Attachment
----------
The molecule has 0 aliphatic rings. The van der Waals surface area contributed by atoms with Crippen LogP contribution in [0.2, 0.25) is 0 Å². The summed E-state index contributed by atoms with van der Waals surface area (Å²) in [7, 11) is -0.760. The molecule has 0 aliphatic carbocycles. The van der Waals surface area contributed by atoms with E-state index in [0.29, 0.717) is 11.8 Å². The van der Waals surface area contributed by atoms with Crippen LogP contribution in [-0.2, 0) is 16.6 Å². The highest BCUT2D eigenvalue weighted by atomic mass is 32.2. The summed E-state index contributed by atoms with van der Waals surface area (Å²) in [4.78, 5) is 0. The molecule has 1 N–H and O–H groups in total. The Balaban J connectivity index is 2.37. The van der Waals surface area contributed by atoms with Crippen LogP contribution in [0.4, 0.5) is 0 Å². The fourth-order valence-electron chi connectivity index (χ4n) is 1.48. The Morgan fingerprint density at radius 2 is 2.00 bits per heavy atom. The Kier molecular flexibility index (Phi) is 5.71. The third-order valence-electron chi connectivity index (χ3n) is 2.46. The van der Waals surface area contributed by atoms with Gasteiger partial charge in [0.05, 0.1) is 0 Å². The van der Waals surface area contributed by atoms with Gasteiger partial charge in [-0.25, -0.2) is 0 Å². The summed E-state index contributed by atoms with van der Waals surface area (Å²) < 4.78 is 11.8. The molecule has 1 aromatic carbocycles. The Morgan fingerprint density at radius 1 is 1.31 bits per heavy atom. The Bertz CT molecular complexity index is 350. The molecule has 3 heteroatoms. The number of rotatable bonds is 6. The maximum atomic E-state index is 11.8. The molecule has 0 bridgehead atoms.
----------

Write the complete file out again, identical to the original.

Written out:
The molecule has 0 aliphatic rings. The van der Waals surface area contributed by atoms with Crippen LogP contribution in [0.2, 0.25) is 0 Å². The summed E-state index contributed by atoms with van der Waals surface area (Å²) in [7, 11) is -0.760. The molecule has 0 aliphatic carbocycles. The van der Waals surface area contributed by atoms with E-state index in [0.29, 0.717) is 11.8 Å². The van der Waals surface area contributed by atoms with Crippen LogP contribution in [-0.2, 0) is 16.6 Å². The highest BCUT2D eigenvalue weighted by atomic mass is 32.2. The summed E-state index contributed by atoms with van der Waals surface area (Å²) in [4.78, 5) is 0. The molecule has 1 N–H and O–H groups in total. The Balaban J connectivity index is 2.37. The van der Waals surface area contributed by atoms with Crippen LogP contribution in [0.4, 0.5) is 0 Å². The fourth-order valence-electron chi connectivity index (χ4n) is 1.48. The Morgan fingerprint density at radius 2 is 2.00 bits per heavy atom. The Kier molecular flexibility index (Phi) is 5.71. The third-order valence-electron chi connectivity index (χ3n) is 2.46. The van der Waals surface area contributed by atoms with Gasteiger partial charge in [0.05, 0.1) is 0 Å². The van der Waals surface area contributed by atoms with Gasteiger partial charge in [-0.25, -0.2) is 0 Å². The summed E-state index contributed by atoms with van der Waals surface area (Å²) < 4.78 is 11.8. The molecule has 1 aromatic carbocycles. The Morgan fingerprint density at radius 1 is 1.31 bits per heavy atom. The Bertz CT molecular complexity index is 350. The molecule has 3 heteroatoms. The number of rotatable bonds is 6. The maximum atomic E-state index is 11.8. The molecule has 0 bridgehead atoms.